Remarks by Abraham H. Foxman
ADL National Director
On the Presentation of the ADL Courage to Care Award
To Khaled Abdelwahhab
Washington, DC, April 30, 2007 ... That I stand before you today is testimony to my faith that when good people do the right thing, good things happen.
I stand here today because of a person who acted in extraordinary ways -- risking all to protect the life of a Jewish child in Nazi-occupied Lithuania.
I was that child and it was my Polish Catholic nanny who saved me by making me her own until the end of the war when my parents miraculously returned. I never had a chance to thank Bronislawa Kurpi, for the gift she gave me.
So, I content myself knowing that I have the privilege and the responsibility to show to you and the world, that good people make good things happen – and thank them for it.
Today we honor one who acted outside the bounds of expected behavior, and whose ethnicity challenges our preconceived notions about who might risk his or her life for the sake of Jews.
From the very beginning of the Second World War, Nazi designs to persecute and eventually exterminate the Jews extended throughout the area that the Nazis and their collaborators sought to conquer.
That area included a great swath of Arab land from Casablanca to Tripoli to Cairo – land that was also the home to more than half a million Jews. From 1940 to 1943, the Nazis, the Vichy French and the Italian fascists enacted and enforced laws that deprived Jews of property, education, livelihood, residence and freedom of movement. They also tortured, enslaved, deported and executed Jews. Thousands of Jews were sent to forced labor camps.
Had the U.S. and British not pushed axis forces from Northern Africa by May of 1943, these Jews would have met the same fate as their brothers and sisters in Europe.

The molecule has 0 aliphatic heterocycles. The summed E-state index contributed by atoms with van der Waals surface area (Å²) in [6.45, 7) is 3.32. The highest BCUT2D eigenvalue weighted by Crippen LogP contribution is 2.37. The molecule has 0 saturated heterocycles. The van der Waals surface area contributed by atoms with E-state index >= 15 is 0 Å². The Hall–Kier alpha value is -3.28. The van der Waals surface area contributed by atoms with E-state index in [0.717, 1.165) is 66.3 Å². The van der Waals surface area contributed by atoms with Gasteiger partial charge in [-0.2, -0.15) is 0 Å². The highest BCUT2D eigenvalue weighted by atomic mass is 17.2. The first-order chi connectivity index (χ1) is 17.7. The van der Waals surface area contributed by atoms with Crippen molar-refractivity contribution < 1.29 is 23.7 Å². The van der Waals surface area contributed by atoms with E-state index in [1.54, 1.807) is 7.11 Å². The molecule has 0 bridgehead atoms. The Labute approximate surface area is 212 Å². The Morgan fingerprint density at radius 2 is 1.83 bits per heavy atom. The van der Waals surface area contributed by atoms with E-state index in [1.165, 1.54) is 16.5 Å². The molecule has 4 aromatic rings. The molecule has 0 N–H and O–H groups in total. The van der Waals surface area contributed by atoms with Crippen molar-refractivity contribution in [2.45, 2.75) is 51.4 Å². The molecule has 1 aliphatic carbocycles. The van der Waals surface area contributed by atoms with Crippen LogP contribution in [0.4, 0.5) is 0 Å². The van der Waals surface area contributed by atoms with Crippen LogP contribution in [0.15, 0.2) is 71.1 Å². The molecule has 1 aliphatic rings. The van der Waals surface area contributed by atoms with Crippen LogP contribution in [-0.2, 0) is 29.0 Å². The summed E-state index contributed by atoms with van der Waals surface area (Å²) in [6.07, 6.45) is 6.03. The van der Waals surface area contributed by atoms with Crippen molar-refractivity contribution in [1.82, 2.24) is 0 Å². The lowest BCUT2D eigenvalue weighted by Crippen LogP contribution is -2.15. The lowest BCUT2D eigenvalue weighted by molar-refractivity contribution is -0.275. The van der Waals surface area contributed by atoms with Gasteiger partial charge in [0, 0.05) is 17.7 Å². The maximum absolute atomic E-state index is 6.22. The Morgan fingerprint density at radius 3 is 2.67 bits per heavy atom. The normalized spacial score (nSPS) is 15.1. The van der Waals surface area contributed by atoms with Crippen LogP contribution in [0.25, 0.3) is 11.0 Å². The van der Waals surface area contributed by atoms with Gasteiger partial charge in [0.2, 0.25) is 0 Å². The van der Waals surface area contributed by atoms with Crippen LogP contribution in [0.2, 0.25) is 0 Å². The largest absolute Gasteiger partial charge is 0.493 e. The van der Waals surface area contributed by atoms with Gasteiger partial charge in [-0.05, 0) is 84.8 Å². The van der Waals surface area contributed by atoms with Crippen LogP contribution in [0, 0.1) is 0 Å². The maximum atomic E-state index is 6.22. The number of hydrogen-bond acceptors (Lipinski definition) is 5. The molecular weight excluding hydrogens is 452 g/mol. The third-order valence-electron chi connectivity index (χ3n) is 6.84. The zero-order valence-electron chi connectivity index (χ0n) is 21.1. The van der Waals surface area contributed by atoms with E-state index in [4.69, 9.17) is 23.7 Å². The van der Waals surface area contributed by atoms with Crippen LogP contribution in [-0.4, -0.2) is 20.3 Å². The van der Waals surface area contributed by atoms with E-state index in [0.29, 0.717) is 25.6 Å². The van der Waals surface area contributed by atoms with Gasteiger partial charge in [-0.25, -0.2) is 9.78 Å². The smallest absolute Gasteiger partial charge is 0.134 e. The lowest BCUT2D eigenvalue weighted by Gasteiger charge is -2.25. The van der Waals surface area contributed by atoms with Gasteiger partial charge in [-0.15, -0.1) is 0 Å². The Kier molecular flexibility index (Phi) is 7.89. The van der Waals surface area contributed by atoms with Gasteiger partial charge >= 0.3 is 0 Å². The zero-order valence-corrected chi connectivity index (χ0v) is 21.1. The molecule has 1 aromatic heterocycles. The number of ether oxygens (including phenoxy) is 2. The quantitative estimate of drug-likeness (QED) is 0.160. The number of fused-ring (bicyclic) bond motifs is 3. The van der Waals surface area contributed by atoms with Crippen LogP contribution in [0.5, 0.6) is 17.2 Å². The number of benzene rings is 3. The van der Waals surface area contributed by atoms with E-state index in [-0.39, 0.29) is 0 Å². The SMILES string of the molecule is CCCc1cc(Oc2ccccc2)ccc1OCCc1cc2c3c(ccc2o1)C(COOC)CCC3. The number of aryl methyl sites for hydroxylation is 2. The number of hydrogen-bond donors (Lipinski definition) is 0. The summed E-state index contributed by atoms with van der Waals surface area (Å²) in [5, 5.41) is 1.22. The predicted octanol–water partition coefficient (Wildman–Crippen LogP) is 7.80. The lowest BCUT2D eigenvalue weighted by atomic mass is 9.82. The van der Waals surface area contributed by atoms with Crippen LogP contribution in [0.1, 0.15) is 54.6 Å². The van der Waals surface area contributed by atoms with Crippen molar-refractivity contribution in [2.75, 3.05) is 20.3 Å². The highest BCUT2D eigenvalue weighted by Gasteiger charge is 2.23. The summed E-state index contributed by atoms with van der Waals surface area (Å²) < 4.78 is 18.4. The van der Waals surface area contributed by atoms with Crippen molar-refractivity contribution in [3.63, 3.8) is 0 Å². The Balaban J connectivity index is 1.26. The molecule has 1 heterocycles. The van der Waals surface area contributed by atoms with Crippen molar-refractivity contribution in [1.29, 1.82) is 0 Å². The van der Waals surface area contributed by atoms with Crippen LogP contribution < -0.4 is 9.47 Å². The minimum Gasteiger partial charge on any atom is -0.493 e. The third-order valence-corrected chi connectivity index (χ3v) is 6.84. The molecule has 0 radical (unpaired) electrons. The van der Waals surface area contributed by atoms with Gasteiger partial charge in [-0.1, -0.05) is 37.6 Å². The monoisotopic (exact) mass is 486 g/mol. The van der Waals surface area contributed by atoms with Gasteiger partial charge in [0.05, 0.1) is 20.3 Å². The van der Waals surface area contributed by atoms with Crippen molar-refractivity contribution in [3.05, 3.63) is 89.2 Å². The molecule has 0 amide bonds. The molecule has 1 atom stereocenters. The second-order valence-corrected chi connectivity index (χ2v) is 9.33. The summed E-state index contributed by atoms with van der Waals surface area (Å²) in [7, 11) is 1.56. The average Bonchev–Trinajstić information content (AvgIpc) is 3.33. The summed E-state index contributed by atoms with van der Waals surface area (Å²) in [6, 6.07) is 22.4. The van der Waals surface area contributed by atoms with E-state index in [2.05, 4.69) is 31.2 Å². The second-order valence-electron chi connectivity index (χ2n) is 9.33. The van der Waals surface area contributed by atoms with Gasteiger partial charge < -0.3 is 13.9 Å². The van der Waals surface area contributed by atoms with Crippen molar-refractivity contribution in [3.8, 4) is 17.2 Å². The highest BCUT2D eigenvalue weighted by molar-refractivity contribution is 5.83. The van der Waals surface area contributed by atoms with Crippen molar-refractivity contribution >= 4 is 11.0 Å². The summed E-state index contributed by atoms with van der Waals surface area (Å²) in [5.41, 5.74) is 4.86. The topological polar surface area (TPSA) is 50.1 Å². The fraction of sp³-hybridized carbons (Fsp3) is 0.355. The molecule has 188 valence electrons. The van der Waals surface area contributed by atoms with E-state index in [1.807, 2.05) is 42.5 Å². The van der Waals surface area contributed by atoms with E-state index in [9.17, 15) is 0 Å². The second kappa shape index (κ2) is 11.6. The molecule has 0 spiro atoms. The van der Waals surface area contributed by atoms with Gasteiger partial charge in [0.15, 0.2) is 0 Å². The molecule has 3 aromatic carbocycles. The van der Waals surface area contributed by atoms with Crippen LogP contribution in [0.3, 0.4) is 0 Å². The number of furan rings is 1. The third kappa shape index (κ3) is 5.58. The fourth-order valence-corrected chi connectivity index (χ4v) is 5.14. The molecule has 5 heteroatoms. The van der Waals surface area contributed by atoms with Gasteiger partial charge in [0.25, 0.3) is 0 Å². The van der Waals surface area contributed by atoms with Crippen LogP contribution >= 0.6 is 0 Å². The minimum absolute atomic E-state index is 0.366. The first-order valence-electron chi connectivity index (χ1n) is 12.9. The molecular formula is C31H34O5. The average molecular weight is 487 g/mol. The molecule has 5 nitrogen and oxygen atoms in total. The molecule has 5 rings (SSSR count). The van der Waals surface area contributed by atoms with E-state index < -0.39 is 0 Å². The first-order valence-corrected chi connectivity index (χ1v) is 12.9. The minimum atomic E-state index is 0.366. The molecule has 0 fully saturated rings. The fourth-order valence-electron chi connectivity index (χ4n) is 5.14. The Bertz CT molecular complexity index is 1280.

During those years Jews in Arab lands suffered terribly. The Arabs were not different from their European counterparts. Most were by-standers, some collaborators, and thanks to the investigative work of one we will honor later in our program, we have learned that a few – a precious few – risked their lives to save Jews.
It was not until November of 2002 that Robert Satloff learned of the story of the Boukris family – a Tunisian family who along with their neighbors were sheltered and saved by Khaled Abdelwahhab, the son of a wealthy Arab landowner and former minister to the court of the Bey, Hassan Husni Abdelwahhab.
In 1942, the Germans arrived in Mahdia, a town on the eastern shore of Tunisia. Immediately, they began requisitioning Jewish properties to house their troops.
Jacob Boukris, his wife Odette and their three children were given one hour to leave their comfortable home. Jacob gathered his immediate family, and with his aunts, uncles, cousins and neighbors and sought refuge in an olive oil factory a mile and a half from the center of town.
At the same time, the Germans had set up a house in town where they would capture girls and have their way with them. Two of the Jewish girls, traumatized by the experience committed suicide.
Khaled Abdelwahhab found out about this and did what he could to protect young girls. He would often send his cook to the Nazi bordello with Tunisian delicacies and wine to get the Germans to drink and pass out before they could attack the young women.
It was at this house that Abdelwahhab learned that a German officer had designs on Boukris' wife Odette. Khaled Abdelwahhab raced to the olive oil factory, gathered the Boukrises and all of their relatives, told them that they were in grave danger, and moved them to his family's farm 20 miles to the west in the small village of Tlelsa. He arranged for local women to bake for them, he provided food and shelter for two dozen people.
He even arranged for a local rabbi to provide kosher chicken for their Sabbath meals.
Every day for over four months, Khaled Abdelwahhab visited them, provided for them and made them feel safe.
In April of 1943, British troops entered Mahdia and the Boukrises were able to return to their home. For years after, Khaled was a frequent honored guest at Shabbat dinners of the Boukris family.
Khaled Abdelwahhab risked his life for the sake of others in the face of humanity's greatest evil. An Arab saving Jews.
Khaled's actions should cause us to think about the possibilities of Jewish – Arab fraternity. His actions challenge preconceived notions that must not and will not be forgotten.
Today we are honored to welcome Khaled Abdelwahhab's daughter, Faiza, who lived in Tunisia and currently resides in Paris. It is our hope that this story – uncovered by Rob Satloff will be told far and wide. We can think of no better example of the courage to care than Faiza Abdel Wahhab's father, Khaled Abdelwahhab.
Faiza, please join us at the podium to receive this award and say a few words.